Rugged decoration for a “cool blonde”

Simple paper is transformed into a unique branding tool: a beer label enhances the body and neck of the bottle – and is therefore much more than just decoration. But before it can become an eyecatcher on the supermarket shelves, it must first prove its quality.

Whether as part of a cozy dinner, at a festival, or at a party – a glass of beer is integral to many occasions. On average, each German drinks around 106 liters a year (as of 2015, Source: STATISTA). Nationwide, that amounts to more than eight billion liters of the golden brew, which is bottled either in kegs or more commonly in standard bottles. 

 

Traditionally, only hops, malt, yeast, and water go into the kettles of German breweries, but even a truly traditional beverage has to be marketed – and that is where the beer label makes its grand entrance.

Visual appearance is crucial, and quality pays for itself

 

The decision to purchase a particular beer brand depends in no small part on the look of the bottle. Shoulder and body label, neck label, and seal – the bottle should immediately draw the eye of the prospective buyer strolling along the shelves of the supermarket. 


But looks are not everything – such a label also needs to be rugged. It should be able to withstand changing temperatures, condensation, storage periods, and bottle washing machines. Expectations are therefore high, as are the requirements for producers along the value chain. Many companies rely on Siemens technology for their individual production steps. The company is a partner to both the fiber industry and the food and beverage sector. 

Refined, printed, and glued

 

The beer label first sees the light of day in the paper mill. In order to refine the simple paper after the initial manufacturing steps, it is usually metallized and embossed. The resulting gloss heightens the sense of anticipation for a cool and refreshing beer. Such tasks are handled by specialty paper manufacturer Glatfelter Gernsbach GmbH, whose machines are operated with Siemens drive technology.


The next stage of the process takes place at the printers: the paper must have proper fiber runnability for optimal ink application. This can often be a real challenge, as labels are asymmetrical in structure and the surfaces of their different sides have varying characteristics. The paper has to lie perfectly flat so that nothing interferes with printing. During the subsequent cutting and punching, the labels need to be prevented from sticking to each other in blocks. In addition, the paper should be “punchable,” allowing the cutting blades to glide smoothly through many plies.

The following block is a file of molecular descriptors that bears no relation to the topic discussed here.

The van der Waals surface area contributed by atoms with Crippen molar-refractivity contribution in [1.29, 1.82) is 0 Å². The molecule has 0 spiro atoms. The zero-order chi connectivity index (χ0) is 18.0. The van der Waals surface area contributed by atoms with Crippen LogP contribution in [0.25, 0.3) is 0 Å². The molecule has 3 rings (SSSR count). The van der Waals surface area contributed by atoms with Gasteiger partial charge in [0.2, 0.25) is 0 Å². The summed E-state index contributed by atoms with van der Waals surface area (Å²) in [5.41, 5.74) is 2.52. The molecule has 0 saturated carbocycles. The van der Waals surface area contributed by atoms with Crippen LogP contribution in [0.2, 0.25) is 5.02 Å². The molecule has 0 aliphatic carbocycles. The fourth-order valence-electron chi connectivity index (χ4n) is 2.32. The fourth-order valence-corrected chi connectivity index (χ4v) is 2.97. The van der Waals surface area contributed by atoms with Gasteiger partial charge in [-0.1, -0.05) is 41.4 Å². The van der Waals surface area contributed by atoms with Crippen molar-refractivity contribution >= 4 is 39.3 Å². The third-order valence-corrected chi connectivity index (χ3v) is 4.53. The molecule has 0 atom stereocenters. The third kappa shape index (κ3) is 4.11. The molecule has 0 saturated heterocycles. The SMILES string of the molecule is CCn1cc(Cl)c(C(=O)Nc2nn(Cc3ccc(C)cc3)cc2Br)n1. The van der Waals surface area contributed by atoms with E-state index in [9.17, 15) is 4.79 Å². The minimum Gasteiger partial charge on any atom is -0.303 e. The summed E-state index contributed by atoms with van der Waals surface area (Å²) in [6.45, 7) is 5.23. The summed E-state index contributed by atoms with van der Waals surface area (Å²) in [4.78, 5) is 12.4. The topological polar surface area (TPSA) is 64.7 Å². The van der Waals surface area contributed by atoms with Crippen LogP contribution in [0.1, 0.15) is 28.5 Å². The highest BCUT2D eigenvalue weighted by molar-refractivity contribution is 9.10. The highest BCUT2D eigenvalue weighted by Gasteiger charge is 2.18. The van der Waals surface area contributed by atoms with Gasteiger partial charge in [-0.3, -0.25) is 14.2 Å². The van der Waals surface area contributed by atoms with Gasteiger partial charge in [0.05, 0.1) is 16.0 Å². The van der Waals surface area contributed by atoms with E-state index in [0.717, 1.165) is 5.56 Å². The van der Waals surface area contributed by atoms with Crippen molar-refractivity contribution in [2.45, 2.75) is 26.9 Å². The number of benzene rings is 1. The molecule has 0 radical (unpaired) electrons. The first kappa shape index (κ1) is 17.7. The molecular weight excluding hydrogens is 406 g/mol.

Printed, refined, and cut, the labels go to the bottling company, usually one of many small breweries. This is where the labels pass through the labeling machine. At a speed of up to 60,000 bottles per hour, the labels have to be applied cleanly and in precisely the right position on the bottles. In the case of cold filling, the bottles also “sweat” so the glue must adhere well to the back of the label. The bottles are then usually rinsed and packaged in crates or six-packs. Integrated control technology from Siemens prevents damage, blistering, or wrinkling during this process. 

In the limelight for a 10th of a second

 

When the beer bottle is placed on the store shelf, the label can make its grand appearance. It is a short-lived one, however: the eyecatcher only has a 10th of a second before the buyer makes his decision.


But the label’s lifecycle is not over yet. After the delicious brew has been consumed, the bottle goes back to the bottling company where the label faces its last challenge: the removal process. The glass bottles are cleaned in an alkaline solution at a temperature of 80°C. The label has to be removed from the bottle without losing printing ink or disintegrating. Some of the high-quality paper fibers are then processed as raw material for new paper products.

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The label paper (“Paper Stock”: specialty paper with characteristics such as glossiness and high smoothness) is first lacquered in an offline coating machine to achieve an even higher degree of smoothness with a closed surface. In the next step, the surface is metallized. 

 

The lacquered roll is metallized in a metallization plant under high vacuum. During this process, aluminum evaporates and settles on the paper as it passes a cooling roller. 

 

The metallized paper roll is then coated with an additional layer of lacquer so that it can be imprinted in the next step. At the same time, the back side of the paper roll is conditioned. This ensures the label paper stays flat as it goes through the subsequent processing stages – embossing, printing, punching, and labeling. 

 

The metallized roll is embossed in part and sent to the printer in rolls according to the customer’s requirements. Alternatively, the paper can also be embossed after printing. For offset printing, which is selected for “smaller” print runs, the rolls can be cut to size with a cross-cutter before being dispatched. 

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